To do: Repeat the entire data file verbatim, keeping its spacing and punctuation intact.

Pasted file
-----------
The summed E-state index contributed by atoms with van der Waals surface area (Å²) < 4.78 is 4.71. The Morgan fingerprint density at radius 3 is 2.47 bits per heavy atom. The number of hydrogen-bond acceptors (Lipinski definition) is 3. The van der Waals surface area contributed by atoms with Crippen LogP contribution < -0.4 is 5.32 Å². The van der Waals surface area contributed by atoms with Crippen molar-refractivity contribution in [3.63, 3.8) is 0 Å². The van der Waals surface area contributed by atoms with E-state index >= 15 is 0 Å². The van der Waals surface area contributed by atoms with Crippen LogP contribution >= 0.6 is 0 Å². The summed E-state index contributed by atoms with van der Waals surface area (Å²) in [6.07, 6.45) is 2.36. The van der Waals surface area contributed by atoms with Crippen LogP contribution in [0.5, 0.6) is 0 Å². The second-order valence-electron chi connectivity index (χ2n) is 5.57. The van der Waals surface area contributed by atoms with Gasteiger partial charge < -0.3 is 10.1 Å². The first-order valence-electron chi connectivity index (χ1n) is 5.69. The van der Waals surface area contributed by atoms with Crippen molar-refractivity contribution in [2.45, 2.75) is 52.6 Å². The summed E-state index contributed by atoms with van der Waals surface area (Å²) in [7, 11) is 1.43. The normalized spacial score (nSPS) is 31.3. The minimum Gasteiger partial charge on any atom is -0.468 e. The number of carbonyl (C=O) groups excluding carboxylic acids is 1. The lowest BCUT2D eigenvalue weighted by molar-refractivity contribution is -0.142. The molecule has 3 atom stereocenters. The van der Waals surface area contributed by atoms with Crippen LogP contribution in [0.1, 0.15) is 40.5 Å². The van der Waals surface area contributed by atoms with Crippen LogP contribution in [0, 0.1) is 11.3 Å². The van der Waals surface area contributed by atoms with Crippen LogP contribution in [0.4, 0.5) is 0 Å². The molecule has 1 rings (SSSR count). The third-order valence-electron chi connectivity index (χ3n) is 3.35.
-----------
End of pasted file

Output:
The summed E-state index contributed by atoms with van der Waals surface area (Å²) < 4.78 is 4.71. The Morgan fingerprint density at radius 3 is 2.47 bits per heavy atom. The number of hydrogen-bond acceptors (Lipinski definition) is 3. The van der Waals surface area contributed by atoms with Crippen LogP contribution < -0.4 is 5.32 Å². The van der Waals surface area contributed by atoms with Crippen molar-refractivity contribution in [3.63, 3.8) is 0 Å². The van der Waals surface area contributed by atoms with E-state index >= 15 is 0 Å². The van der Waals surface area contributed by atoms with Crippen LogP contribution >= 0.6 is 0 Å². The summed E-state index contributed by atoms with van der Waals surface area (Å²) in [6.07, 6.45) is 2.36. The van der Waals surface area contributed by atoms with Crippen LogP contribution in [0.5, 0.6) is 0 Å². The second-order valence-electron chi connectivity index (χ2n) is 5.57. The van der Waals surface area contributed by atoms with Gasteiger partial charge < -0.3 is 10.1 Å². The first-order valence-electron chi connectivity index (χ1n) is 5.69. The van der Waals surface area contributed by atoms with Crippen molar-refractivity contribution in [2.45, 2.75) is 52.6 Å². The summed E-state index contributed by atoms with van der Waals surface area (Å²) in [7, 11) is 1.43. The normalized spacial score (nSPS) is 31.3. The minimum Gasteiger partial charge on any atom is -0.468 e. The number of carbonyl (C=O) groups excluding carboxylic acids is 1. The lowest BCUT2D eigenvalue weighted by molar-refractivity contribution is -0.142. The molecule has 3 atom stereocenters. The van der Waals surface area contributed by atoms with Crippen LogP contribution in [0.1, 0.15) is 40.5 Å². The van der Waals surface area contributed by atoms with Crippen LogP contribution in [0, 0.1) is 11.3 Å². The van der Waals surface area contributed by atoms with Crippen LogP contribution in [0.4, 0.5) is 0 Å². The molecule has 1 rings (SSSR count). The third-order valence-electron chi connectivity index (χ3n) is 3.35.